TPO Vs PVC Roofing: The (Ultimate) 2022 Comparison

TPO vs PVC Roofing (Blog Cover)

The roofing industry has an age-old discussion about TPO vs. PVC roofing. Commercial roofing projects are usually expensive and involved. They are typically larger-scale than residential roofing jobs, and the choices for contractors and property owners differ. 

A commercial building often needs a low slope or flat roof. So you can’t simply slap some shingles and call it a day. Low pitch and flat roofing systems are unique and require different considerations. 

The most popular low slope and flat roofing system materials are TPO (thermoplastic polyolefin) and PVC (polyvinyl chloride). Both of these types of roofing materials are classified as thermoplastic materials. As such, they have some similarities in terms of performance and installation. 

For instance, they are both single-ply roofing membranes, providing good waterproofing as single, continuous membranes with little to no seams. However, there are things you have to know about both materials. In the following post, Roofer’s Guild compares TPO vs. PVC roofing to make the best choice for your property.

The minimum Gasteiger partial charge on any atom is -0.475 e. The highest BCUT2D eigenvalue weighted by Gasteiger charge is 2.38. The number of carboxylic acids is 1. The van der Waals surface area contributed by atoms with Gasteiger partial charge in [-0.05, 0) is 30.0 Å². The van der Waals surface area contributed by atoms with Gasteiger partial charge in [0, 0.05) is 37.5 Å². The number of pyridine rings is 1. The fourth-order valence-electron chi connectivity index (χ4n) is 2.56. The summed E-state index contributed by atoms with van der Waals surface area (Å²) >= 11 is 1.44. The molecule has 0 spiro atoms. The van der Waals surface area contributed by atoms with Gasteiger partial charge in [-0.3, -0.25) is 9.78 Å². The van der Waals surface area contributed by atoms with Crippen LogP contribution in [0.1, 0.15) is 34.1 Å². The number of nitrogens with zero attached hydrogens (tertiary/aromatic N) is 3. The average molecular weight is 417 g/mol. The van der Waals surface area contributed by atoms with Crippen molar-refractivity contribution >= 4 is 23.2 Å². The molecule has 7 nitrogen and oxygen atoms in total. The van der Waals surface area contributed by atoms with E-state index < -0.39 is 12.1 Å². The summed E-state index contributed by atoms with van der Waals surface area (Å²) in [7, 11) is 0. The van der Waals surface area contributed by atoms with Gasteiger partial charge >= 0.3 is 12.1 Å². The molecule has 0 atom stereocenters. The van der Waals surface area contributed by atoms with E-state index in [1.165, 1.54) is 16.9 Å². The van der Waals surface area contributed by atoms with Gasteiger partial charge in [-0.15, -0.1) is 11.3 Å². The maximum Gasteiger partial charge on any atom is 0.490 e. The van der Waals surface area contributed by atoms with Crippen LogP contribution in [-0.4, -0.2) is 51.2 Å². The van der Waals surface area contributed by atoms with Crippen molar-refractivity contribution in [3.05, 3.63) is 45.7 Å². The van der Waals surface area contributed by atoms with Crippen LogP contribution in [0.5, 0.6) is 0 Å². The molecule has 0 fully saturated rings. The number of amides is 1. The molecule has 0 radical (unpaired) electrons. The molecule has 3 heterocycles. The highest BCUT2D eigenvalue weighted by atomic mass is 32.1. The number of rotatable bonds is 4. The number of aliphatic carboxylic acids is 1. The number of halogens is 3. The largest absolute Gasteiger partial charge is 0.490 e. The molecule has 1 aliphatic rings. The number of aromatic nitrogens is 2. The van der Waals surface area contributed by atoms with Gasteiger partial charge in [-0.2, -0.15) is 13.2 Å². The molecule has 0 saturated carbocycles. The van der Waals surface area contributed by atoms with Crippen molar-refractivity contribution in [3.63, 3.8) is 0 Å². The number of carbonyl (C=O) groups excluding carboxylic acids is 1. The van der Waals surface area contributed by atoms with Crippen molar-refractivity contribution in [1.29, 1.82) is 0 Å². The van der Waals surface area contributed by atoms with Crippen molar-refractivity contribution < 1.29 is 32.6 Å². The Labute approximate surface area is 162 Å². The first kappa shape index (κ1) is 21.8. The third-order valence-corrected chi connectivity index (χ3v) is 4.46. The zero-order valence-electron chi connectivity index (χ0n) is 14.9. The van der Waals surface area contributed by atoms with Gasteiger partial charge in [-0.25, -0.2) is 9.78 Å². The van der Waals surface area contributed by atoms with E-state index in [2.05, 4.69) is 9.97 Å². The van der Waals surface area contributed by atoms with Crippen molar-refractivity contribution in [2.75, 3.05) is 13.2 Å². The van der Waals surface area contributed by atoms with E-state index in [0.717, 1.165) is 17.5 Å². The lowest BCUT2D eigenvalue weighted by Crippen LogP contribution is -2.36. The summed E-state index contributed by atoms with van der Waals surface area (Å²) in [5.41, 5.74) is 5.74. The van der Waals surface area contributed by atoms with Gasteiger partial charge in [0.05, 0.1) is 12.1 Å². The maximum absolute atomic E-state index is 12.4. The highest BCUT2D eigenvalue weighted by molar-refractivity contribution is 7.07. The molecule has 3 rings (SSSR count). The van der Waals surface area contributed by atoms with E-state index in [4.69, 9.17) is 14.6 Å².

What is TPO Roofing?

TPO roofing membranes are ethylene or polyethylene materials bound to ethylene propylene rubber to create a TPO roofing membrane. 

Manufacturers originally developed TPO as a higher-quality alternative to PVC. However, the line between the two roofing systems has become blurred these days. Many often mistake one for the other as both are thermoplastic roofing materials and offer some of the same advantages. 

What is PVC Roofing?

PVC roofing material is the product of polymerizing vinyl chloride monomers, followed by adding plasticizers to the monomers. The creation forms a durable and flexible roofing membrane that is chemical-resistant. 

You will find PVC roofing systems on many commercial roofs throughout the United States. They are ideal for flat roofing systems where drainage would otherwise be an issue. 

The Qualities of TPO Roofing

So why would anyone choose a TPO roofing system? There are actually lots of reasons. Here are just a few of the most important: